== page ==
May 17, 2015
We visited the Basilica of St. Anthony of Padua and celebrated Mass there at a side altar.
One of the highlights of this pilgrimage is the singing at our Masses. We are fortunate that Kevin Smith, one of our pilgrims, is a church musician. He brought along little sheets of hymn texts for each person with a few songs on it. When we prepare for a Mass at any given chapel along the way, Kevin will find an organ, if there is one (or just sing a capella), and lead us in music. We are also fortunate that some of the pilgrims are members of the Our Lady of the Lake Parish choir. Along this pilgrimage we have been singing the Mass parts in Gregorian Chant: the Kyrie Eleison, Sanctus and Agnus Dei (Lord Have Mercy, Holy, and Lamb of God). I thought it would make sense in an international setting, also in churches and chapels where the chant was sung for hundreds of years. Besides, every Catholic should know a little chant. For some of our pilgrims, they knew the melodies from childhood, for others it was new. But, now that we are singing it with more confidence it sounds “heavenly” especially in the very reverberant chapel we used in Padua. We were told that at this particular Mass people were walking by outside the chapel and marveling at the enthusiastic and beautiful singing coming from our group!
St. Anthony is best known as the one we turn to when seeking lost articles. But he was more known for his desire to be a missionary, which he never was able to fulfill, and for his excellence in preaching and theology.
Relics should be mentioned here because at the Basilica of St. Anthony there are many. These are not only things like the body of St. Anthony, but also a chip of bone from his body, or that of another saint. We have also, at previous churches, visited tombs of saints, often under altars, and other relics. There are also items they used like the impoverished and patched garment in Assisi that St. Francis wore. These are more popular in Italian spirituality, but are not as commonly spoken of in the USA (even though almost every altar has a relic). But these are genuine and fitting expressions of our Catholic veneration of the saints.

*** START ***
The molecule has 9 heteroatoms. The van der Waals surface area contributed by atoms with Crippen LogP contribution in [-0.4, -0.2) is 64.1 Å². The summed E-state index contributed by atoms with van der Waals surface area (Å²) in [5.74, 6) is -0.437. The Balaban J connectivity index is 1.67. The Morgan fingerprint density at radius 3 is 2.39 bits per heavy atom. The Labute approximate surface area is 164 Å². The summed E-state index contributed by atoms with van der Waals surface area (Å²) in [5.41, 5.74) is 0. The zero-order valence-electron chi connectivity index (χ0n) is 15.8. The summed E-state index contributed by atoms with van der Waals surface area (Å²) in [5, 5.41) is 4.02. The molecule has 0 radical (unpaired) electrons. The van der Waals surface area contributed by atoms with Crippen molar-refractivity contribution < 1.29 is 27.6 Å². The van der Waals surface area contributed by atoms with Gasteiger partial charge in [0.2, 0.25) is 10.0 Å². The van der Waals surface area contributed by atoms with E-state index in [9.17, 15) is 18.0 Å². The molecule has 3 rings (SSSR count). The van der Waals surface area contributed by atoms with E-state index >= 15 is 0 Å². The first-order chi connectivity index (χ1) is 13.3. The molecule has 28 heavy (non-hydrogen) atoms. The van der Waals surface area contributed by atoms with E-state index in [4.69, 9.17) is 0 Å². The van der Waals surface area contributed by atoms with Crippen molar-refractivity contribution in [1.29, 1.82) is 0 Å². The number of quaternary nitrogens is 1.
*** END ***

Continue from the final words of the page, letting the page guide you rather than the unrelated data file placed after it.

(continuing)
One way to think of it is like this: When a mom cuts her baby’s hair for the first time, she may save a few locks of hair for sentimental reasons. Or I wear a watch that my dad wore, which my mom had given him for Christmas in 1961. This watch is very dear to me and cannot be replaced. Just as the baby’s first lock of hair is irreplaceable. Both are examples of relics.
When a saint is beloved and admired, it is as common to want to have a special place for his or her body. This could be by visiting a cemetery, or where the saint may be buried on church grounds, or something he or she used.
St. Anthony is often depicted with the Christ Child, from the story of Jesus appearing to him in this form.